The zero lower bound is weird. It makes a lot of economists very uncomfortable. The usual rules for how monetary and fiscal policy work break down, because the equation hits up against a constraint—a corner solution, more technically. Krugman often talks about how many of the usual ideas about how interest rates and government spending work collapse at the zero-lower-bound. We have models of this sort of thing that are pretty good, but they’re weird and counter-intuitive, so policymakers never seem to actually use them.

What is the zero lower bound, you ask? Exactly what it says on the tin. There is a lower bound on how low you can set an interest rate, and for all practical purposes that limit is zero. If you start trying to set an interest rate of -5%, people won’t be willing to loan out money and will instead hoard cash. (Interestingly, a central bank with a strong currency, such as that of the US, UK, or EU, can actually set small negative nominal interest rates—because people consider their bonds safer than cash, so they’ll pay for the safety. The ECB, Europe’s Fed, actually did so for awhile.)

The zero-lower-bound actually applies to prices in general, not just interest rates. If a product is so worthless to you that you don’t even want it if it’s free, it’s very rare for anyone to actually pay you to take it—partly because there might be nothing to stop you from taking a huge amount of it and forcing them to pay you ridiculous amounts of money. “How much is this paperclip?” “-$0.75.” “I’ll have 50 billion, please.” In a few rare cases, they might be able to pay you to take it an amount that’s less than what it costs you to store and transport. Also, if they benefit from giving it to you, companies will give you things for free—think ads and free samples. But basically, if people won’t even take something for free, that thing simply doesn’t get sold.

But if we are in a recession, we really don’t want loans to stop being made altogether. So if people are unwilling to take out loans at 0% interest, we’re in trouble. Generally what we have to do is rely on inflation to reduce the real value of money over time, thus creating a real interest rate that’s negative even though the nominal interest rate remains stuck at 0%. But what if inflation is very low? Then there’s nothing you can do except find a way to raise inflation or increase demand for credit. This means relying upon unconventional methods like quantitative easing (trying to cause inflation), or preferably using fiscal policy to spend a bunch of money and thereby increase demand for credit.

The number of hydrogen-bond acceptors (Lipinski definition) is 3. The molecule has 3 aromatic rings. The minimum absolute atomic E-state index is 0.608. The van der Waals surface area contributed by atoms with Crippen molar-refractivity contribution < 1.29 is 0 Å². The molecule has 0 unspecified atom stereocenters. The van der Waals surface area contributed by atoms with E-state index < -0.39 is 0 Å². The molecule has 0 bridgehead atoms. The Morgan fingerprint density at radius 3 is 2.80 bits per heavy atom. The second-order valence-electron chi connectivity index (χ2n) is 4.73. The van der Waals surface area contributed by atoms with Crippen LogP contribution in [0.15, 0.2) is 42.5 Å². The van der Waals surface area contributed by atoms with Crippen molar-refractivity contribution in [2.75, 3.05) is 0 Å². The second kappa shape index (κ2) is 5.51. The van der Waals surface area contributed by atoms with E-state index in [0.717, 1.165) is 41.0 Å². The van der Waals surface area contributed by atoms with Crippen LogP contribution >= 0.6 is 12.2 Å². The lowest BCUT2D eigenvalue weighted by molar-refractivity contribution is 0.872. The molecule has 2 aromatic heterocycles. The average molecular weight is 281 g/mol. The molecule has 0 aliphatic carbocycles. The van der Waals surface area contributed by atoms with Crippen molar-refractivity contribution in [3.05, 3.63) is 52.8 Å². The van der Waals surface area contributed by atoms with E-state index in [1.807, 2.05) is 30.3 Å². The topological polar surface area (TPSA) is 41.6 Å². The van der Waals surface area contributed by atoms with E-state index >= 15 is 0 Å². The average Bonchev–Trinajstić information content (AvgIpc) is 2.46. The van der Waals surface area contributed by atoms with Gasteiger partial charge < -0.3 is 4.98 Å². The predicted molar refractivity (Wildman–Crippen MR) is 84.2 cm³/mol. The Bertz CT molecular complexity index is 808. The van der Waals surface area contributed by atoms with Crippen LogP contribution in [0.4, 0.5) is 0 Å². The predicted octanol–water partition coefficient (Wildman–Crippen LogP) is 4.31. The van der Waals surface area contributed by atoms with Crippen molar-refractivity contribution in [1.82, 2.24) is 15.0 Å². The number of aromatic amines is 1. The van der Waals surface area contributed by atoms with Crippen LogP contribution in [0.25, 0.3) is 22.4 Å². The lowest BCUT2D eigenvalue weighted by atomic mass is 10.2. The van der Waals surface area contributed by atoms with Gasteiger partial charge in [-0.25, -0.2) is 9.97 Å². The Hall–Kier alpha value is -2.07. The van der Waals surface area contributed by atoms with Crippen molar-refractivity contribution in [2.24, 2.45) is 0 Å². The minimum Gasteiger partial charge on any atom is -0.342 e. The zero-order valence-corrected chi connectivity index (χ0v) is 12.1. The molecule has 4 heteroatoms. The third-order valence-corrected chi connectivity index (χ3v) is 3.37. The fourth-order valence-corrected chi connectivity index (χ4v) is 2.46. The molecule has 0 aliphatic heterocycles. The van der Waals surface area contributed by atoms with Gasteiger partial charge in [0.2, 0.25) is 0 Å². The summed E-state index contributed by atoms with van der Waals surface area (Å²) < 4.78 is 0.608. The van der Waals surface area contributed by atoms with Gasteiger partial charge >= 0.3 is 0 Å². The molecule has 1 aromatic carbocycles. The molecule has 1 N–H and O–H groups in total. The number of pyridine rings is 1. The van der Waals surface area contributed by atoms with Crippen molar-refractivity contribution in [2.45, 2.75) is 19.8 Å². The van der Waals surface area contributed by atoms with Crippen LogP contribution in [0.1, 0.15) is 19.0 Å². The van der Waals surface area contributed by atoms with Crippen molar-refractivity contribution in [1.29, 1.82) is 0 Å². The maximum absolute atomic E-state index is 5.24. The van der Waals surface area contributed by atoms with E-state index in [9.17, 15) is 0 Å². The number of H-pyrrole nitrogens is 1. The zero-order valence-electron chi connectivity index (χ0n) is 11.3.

What the Fed is basically trying to do here is say that we are no longer in that bad situation. We can now set interest rates where they actually belong, rather than forcing them as low as they’ll go and hoping inflation will make up the difference.

It’s actually similar to how if you take a test and score 100%, there’s no way of knowing whether you just barely got 100%, or if you would have still done as well if the test were twice as hard—but if you score 99%, you actually scored 99% and would have done worse if the test were harder. In the former case you were up against a constraint; in the latter it’s your actual value. The Fed is essentially announcing that we really want interest rates near 0%, as opposed to being bound at 0%—and the way they do that is by setting a target just slightly above 0%.

So far, there doesn’t seem to have been much effect on markets. And frankly, that’s just what I’d expect.

Christmas and the economy

JDN2457380 (Dec 23, 2015)

By the time this post officially goes live, it will be two days before Christmas. (As I actually write, the Federal Reserve just ended our zero-lower-bound interest rate policy. I’ll talk about that more in a later post.)

Christmas is one of the most economically significant of holidays. Partly this is because of the fact that there are more Christians than people of any other religion, but mostly it is because Christmas is the most capitalist of holidays, the one that is by now defined primarily by the surge it creates in consumer spending. Yet even this surge is often wildly overstated.